I hinted to some key areas earlier and wanted to list them again since their importance is so high on the list of whether they will find success to graduate to the next level. Working with a management company should help an artist achieve the following important assets and habits:


  • Teachableness
The one consistent area of successful artists who are earning a living from music is their willingness to be taught by people who they may have previously deemed unnecessary. They have figured out that learning to implement better habits or routines that may have previously been dismissed by them becomes a goldmine of revelation. WIllingness to be taught is like having a magnifying glass or microscope looking at your own musical dna and discovering the real you along the way.
  • Work Ethic
The need for a disciplined self-schedule to ensure every activity you’re doing will have some direct career benefit is important. It’s not just networking, it’s also the old-fashioned hours and hours each day doing at least one thing to improve your craft. Whether it is songwriting, recording in a studio session, rehearsing with your band, vocal lessons, etc. A graduated indie artist is convinced now more than ever they must fill their days with repetition and work toward their craft despite the phone ringing for opportunities. They are aware of the danger of putting out a song or project and just waiting for the industry or fans to respond. In essence they recognize the need to keep the pipeline full of product and ready to release more product 24/7/365.
  • Understands the Music Business... Business
Understanding publishing deals, how tour revenues work, sync deals, copyright laws, mechanical royalties, splits, fair market value for outsourcing production or any other job which helps them move forward is critically important. I’ve always told my artists that it isn’t that you must be an expert and handle these areas yourself, but you should at least understand them well enough that you can delegate it to someone you trust and at any time you can evaluate how they are doing the job in your behalf and know what to look for.
  • Mentoring
This is really the sign of an indie artist who has graduated. They are not only focused on their personal growth as an artist, but find themselves surrounded by fellow emerging artists who are seeking advice and watching them to learn. A graduated indie artist finds time to teach other artists and help them develop. At the same time, they themselves are submitted to more successful artists as a student and being mentored. This is closely related to teachableness, but involves taking the burden of a student on themselves so they stay fresh in the next generation of upcoming artists and what they may be facing in order to get their big break.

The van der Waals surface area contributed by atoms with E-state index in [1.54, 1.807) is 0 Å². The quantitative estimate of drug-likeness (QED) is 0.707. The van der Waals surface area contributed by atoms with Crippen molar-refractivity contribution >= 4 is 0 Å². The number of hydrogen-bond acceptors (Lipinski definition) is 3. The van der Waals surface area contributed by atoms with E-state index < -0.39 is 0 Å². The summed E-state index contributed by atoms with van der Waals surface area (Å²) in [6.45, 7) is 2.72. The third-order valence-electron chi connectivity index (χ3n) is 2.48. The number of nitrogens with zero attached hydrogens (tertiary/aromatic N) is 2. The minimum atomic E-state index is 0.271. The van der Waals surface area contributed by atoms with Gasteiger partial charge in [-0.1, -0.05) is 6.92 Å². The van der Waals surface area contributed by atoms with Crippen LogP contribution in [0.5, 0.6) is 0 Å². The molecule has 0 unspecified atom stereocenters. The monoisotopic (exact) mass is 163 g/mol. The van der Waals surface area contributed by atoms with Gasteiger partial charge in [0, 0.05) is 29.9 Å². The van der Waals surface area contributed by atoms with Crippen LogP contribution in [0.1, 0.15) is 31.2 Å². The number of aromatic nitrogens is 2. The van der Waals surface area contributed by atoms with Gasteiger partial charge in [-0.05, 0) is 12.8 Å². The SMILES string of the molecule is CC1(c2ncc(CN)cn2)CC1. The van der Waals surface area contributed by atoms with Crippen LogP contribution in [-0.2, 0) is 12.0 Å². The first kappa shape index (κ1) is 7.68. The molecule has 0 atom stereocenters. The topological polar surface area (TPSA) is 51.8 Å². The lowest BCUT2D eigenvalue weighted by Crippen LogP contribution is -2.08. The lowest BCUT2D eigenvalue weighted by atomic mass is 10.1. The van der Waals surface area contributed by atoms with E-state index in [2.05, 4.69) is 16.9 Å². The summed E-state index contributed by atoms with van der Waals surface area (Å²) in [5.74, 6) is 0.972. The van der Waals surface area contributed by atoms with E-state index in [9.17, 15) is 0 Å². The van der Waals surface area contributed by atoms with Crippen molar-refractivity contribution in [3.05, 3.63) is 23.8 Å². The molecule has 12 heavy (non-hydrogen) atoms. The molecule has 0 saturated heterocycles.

• Always Hungry
A graduated indie artist is always seeking to hear new music and artists that are being discovered. They have become a student of the industry overall. They’re not just focused on their favorite band or artist, but they are obsessed with breaking down songs and mixes to their core level to learn new ways to be creative. They are experimenting in the studio all the time and working on their live show with tweaks. The graduated indie artist is never satisfied with riding the wave of one or two successes. They are engaged in repeating that process with a new song or project.

As a manager of some of the best indie talent under one company, I am always excited to watch the growth each artist experiences when I push them to become the graduate indie artist and not to be satisfied with that undergrad mindset and habits. Like a baseball manager of a team, the talent of a player is evaluated and known. But the player is the one actually playing the game. It’s up to the player to perform at or above their abilities and high expectations set for them. A manager is there to encourage, motivate, and help identify bad habits and get the lined up with resources to help them get better at their craft. I recognize my own weaknesses as a manager and do my best to find partners who will take on management roles I won’t be effective in with my artists. But in the end, I strive to build awareness in the artist of where they are, and where they should be headed. In a way, I’m a human compass hopefully leading them to the direction they need to go.